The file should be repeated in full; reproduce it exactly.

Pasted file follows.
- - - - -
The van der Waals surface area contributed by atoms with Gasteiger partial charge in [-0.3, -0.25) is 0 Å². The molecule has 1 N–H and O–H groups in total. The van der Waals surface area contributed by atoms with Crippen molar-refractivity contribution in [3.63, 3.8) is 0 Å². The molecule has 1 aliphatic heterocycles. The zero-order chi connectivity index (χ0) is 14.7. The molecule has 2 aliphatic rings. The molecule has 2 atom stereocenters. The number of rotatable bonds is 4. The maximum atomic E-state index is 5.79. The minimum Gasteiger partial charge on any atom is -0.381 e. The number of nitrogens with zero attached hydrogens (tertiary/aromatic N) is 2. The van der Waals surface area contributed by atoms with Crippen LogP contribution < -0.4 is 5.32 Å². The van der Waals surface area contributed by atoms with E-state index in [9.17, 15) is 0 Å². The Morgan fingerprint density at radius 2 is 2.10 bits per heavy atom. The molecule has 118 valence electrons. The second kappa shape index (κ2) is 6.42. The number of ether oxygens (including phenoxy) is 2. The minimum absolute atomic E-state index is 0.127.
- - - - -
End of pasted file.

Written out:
The van der Waals surface area contributed by atoms with Gasteiger partial charge in [-0.3, -0.25) is 0 Å². The molecule has 1 N–H and O–H groups in total. The van der Waals surface area contributed by atoms with Crippen molar-refractivity contribution in [3.63, 3.8) is 0 Å². The molecule has 1 aliphatic heterocycles. The zero-order chi connectivity index (χ0) is 14.7. The molecule has 2 aliphatic rings. The molecule has 2 atom stereocenters. The number of rotatable bonds is 4. The maximum atomic E-state index is 5.79. The minimum Gasteiger partial charge on any atom is -0.381 e. The number of nitrogens with zero attached hydrogens (tertiary/aromatic N) is 2. The van der Waals surface area contributed by atoms with Crippen LogP contribution < -0.4 is 5.32 Å². The van der Waals surface area contributed by atoms with E-state index in [9.17, 15) is 0 Å². The Morgan fingerprint density at radius 2 is 2.10 bits per heavy atom. The molecule has 118 valence electrons. The second kappa shape index (κ2) is 6.42. The number of ether oxygens (including phenoxy) is 2. The minimum absolute atomic E-state index is 0.127.